Our pilot study on pancreatic cancer did not include a validation step due to the small number of the tested images to date. However, the evaluation of the clustering and segmentation outputs is expected to be a major part of this application. Hence, we will close our algorithm description with few remarks on segmentation validation issues and a summary of the measures proposed for this purpose.

Validation requires a gold standard segmentation that represents the "absolute truth" on the size and shape of the object of interest. The lack of a gold standard or absolute ground truth in most medical imaging applications does not allow an absolute quantitative evaluation of the segmentation output. The best and often only, option available is segmentations generated by expert observers that may be biased and also exhibit significant inter- and intraobserver variability. In some cases, an alternative approach to the direct evaluation of segmentation results is the use of simulation or phantom studies, [69] the use of relative performance measures, or the use of classification outcomes [70].

The goal of validation in our application is to demonstrate that the automatic methods proposed for the segmentation of pancreatic tumors will lead to standardized and more reproducible tumor measurements than the manual and visual estimates performed traditionally by experts. Tumor size, area, and volume are parameters currently used to determine tumor resectability, and response to treatment. Greater accuracy, less variability, and greater reproducibility in these measurements is expected to have a significant impact on the diagnosis and treatment of pancreatic cancer [71].

An indicated in Fig. 4.8, a postprocessing step is usually applied to the clustered data prior to validation in order to generate smooth contours of the organs and tumors that can then be compared to those in the truth files; see for example the truth files in Fig. 4.10 and the FCM segmentations (white outlines) of Figs. 4.15 and 4.16). From the measures available for segmentation validation, [72] we have selected and implemented those that are recommended for medical imaging applications and are particularly suited for the comparison of computer-generated to hand-drawn boundaries [73-75]. In addition, they are relatively computationally efficient and are not limited to specific shape patterns. These measures are as follows [74]:

1. The Hausdorff distance h(A, B) between two contours of the same object (tumor), one generated by an expert (A) and one generated by the computer (B).

Let A ={a1, a^,..., am} and B = {61, b2,..., bm} be the set of points on the two contours (each point representing a pair of x and y coordinates) then the distance of a point ai to the closest point on curve B is defined as d(ai, B) = min \\bj — ai|| j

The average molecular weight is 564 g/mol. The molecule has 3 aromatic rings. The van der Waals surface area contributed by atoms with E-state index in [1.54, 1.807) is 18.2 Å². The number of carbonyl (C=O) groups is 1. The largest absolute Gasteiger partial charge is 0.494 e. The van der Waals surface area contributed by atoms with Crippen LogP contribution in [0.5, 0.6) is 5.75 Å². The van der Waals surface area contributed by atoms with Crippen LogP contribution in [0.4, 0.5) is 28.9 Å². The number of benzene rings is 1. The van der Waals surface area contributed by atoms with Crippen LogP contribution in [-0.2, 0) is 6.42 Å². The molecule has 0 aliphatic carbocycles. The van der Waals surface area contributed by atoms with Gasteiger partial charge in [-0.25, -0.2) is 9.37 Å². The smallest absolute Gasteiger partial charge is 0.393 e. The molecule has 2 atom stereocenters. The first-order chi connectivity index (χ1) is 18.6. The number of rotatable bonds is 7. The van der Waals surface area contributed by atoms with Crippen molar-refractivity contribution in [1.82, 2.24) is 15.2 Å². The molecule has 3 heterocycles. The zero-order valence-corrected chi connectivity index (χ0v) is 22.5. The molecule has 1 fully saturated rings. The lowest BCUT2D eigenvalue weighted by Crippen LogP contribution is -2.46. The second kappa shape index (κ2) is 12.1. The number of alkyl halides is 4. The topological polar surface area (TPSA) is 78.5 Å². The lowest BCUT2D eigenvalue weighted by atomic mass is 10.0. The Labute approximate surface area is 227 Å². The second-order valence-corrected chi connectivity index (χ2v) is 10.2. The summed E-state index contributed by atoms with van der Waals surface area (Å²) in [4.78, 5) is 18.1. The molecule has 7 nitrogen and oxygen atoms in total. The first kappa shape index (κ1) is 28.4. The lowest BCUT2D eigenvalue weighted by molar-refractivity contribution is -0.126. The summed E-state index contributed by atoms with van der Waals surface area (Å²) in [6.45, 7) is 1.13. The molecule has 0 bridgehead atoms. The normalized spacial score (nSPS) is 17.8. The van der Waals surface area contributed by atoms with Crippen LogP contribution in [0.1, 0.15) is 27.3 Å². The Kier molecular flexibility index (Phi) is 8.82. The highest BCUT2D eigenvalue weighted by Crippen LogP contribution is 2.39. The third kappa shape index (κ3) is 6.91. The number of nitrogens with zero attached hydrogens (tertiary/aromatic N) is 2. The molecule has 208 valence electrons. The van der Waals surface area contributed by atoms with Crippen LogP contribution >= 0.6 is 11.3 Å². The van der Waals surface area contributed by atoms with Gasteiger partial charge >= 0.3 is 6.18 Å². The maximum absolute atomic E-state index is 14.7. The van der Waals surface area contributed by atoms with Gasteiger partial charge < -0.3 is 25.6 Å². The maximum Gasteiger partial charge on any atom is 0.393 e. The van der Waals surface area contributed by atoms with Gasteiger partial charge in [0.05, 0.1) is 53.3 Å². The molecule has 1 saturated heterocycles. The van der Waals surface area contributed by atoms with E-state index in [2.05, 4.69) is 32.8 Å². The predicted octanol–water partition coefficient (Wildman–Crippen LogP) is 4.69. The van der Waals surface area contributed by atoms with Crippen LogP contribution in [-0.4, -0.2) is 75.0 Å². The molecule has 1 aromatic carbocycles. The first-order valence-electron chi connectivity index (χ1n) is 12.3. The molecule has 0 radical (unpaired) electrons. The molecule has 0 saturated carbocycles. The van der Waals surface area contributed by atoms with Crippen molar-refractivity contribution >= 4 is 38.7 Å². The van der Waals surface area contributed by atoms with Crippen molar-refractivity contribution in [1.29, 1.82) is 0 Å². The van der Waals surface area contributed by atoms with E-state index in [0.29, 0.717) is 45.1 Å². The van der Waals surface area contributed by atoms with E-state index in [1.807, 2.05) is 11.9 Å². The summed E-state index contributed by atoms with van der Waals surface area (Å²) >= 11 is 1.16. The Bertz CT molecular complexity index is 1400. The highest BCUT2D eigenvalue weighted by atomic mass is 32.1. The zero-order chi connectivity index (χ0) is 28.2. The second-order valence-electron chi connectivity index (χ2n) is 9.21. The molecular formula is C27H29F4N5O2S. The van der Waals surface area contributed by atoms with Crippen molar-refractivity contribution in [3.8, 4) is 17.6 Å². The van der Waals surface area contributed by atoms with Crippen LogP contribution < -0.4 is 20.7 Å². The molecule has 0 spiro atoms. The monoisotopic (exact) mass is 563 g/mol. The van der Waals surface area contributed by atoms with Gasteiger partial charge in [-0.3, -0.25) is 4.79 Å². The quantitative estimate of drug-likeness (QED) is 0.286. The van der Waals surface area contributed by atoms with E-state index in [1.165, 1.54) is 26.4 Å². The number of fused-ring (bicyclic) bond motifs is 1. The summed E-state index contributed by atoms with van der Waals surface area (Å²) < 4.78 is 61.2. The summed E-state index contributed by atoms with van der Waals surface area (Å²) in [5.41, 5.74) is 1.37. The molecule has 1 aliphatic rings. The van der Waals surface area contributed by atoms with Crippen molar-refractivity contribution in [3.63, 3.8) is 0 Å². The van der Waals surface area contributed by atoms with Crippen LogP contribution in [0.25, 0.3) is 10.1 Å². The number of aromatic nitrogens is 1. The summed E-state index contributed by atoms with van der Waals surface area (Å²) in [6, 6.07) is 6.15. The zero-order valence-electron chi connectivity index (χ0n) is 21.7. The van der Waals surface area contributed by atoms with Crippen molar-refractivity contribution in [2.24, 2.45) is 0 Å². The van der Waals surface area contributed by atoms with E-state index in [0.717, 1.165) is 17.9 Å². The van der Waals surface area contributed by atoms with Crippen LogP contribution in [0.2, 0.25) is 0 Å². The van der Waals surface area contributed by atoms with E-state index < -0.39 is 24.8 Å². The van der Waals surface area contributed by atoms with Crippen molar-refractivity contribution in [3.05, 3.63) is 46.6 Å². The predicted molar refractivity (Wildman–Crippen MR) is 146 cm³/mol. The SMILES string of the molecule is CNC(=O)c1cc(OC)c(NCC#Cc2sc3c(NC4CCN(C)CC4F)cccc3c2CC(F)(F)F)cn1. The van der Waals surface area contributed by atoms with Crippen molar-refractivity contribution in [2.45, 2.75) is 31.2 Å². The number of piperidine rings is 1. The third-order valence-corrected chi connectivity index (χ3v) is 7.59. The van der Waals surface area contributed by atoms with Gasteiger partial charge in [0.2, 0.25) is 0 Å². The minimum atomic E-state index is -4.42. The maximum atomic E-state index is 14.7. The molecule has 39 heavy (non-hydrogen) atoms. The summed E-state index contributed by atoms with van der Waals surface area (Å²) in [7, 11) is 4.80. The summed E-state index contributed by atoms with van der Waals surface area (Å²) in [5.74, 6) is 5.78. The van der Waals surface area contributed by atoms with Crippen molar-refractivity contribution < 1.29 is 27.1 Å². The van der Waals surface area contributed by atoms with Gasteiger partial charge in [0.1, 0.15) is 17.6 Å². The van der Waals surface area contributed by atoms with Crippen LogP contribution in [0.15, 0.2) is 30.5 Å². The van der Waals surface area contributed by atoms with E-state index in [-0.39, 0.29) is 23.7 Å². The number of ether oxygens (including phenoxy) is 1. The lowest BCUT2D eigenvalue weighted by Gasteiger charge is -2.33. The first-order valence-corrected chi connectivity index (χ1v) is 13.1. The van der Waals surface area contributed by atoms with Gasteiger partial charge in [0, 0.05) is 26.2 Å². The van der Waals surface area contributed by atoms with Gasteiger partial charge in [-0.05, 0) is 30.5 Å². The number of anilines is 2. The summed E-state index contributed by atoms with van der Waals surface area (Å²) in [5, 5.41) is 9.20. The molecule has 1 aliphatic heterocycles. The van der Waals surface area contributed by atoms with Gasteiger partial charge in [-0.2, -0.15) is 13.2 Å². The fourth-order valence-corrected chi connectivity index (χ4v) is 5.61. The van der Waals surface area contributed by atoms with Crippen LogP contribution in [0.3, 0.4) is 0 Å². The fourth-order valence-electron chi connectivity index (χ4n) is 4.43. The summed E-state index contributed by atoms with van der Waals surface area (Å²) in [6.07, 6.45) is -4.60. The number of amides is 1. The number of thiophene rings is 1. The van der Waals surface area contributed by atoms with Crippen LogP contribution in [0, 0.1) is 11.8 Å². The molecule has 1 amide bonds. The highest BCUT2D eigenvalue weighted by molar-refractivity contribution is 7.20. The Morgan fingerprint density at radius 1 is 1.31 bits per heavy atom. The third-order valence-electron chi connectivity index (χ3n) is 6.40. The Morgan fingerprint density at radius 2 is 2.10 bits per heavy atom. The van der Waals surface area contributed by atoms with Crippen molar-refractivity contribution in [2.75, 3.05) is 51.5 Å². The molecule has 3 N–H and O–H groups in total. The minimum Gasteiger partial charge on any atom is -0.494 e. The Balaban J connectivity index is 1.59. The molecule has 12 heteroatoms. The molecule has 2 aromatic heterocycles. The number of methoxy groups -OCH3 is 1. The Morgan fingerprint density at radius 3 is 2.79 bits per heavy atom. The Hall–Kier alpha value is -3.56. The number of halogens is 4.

Similarly the distance of a point bj to the closest point on curve A is defined as d(bj, A) = min \ai — bj\\

The Hausdorff distance h(A, B) is defined as the maximum of the above distances between the two contours, i.e.

2. The degree of overlap OL between the areas G and E encompassed by contours A and B. The overlap is defined as the ratio of the intersection and the union of the two areas, i.e, the ground truth area G and the experimental computer generated area E:

The ratio is 1 if there is perfect agreement and 0 if there is complete disagreement.

3. The mean absolute contour distance (MACD). MACD is a measure of the difference between the two contours. To estimate MACD, a one-to-one correspondence between the points of the two curves is required. Once this correspondence is established, the distances between corresponding points are estimated; their average corresponds to MACD. In addition to the absolute differences entering the MACD calculation, the signed distances between the curves may also be computed and used to determine the bias of an algorithm or any regional effects on the segmentation process, i.e., pancreatic areas closer to the liver may be less accurately segmented than areas away from large organs [74].

The first two measures above are sensitive to the size and shape of the segmented objects and also depend on the image spatial resolution. The third measure is independent of object size and image resolution and preferred if images from different sources are to be compared.

Alternatively to custom-made routines, the VALMET segmentation validation software tool that is publicly available could be used to generate these metrics in 2D and 3D [73]. Tools such as VALMET and ITK may offer the standardization missing from the validation of segmentation algorithms and reduce variability. Currently, there is no agreement on the "best method" or "best methods" for analyzing and validating segmentation results. The need for standardized measures that are widely acceptable is significant as is the need for establishing conventions on how to use expert-generated ground truth data in the evaluation process.

In a final note, the reader is reminded that a statistical analysis that measures the agreement between the measured parameters from different segmentation algorithms or the agreement between computer and observer performances should be part of the validation process. Computer and expert data are compared with a variety of statistical tools. The most frequently reported ones include (a) linear regression analysis to study the relationship of the means in the various segmentation sets [76, 77], (b) paired t test to determine agreement between the computer method(s) and the experts [76, 77], (c) Williams index to measure interobserver or interalgorithm variability in the generation of manual outlines [74], and (d) receiver operating characteristic analysis and related methods to obtain sensitivity and specificity indices by estimating the true positive and false positive fractions detected by the algorithm and/or the observer [78].

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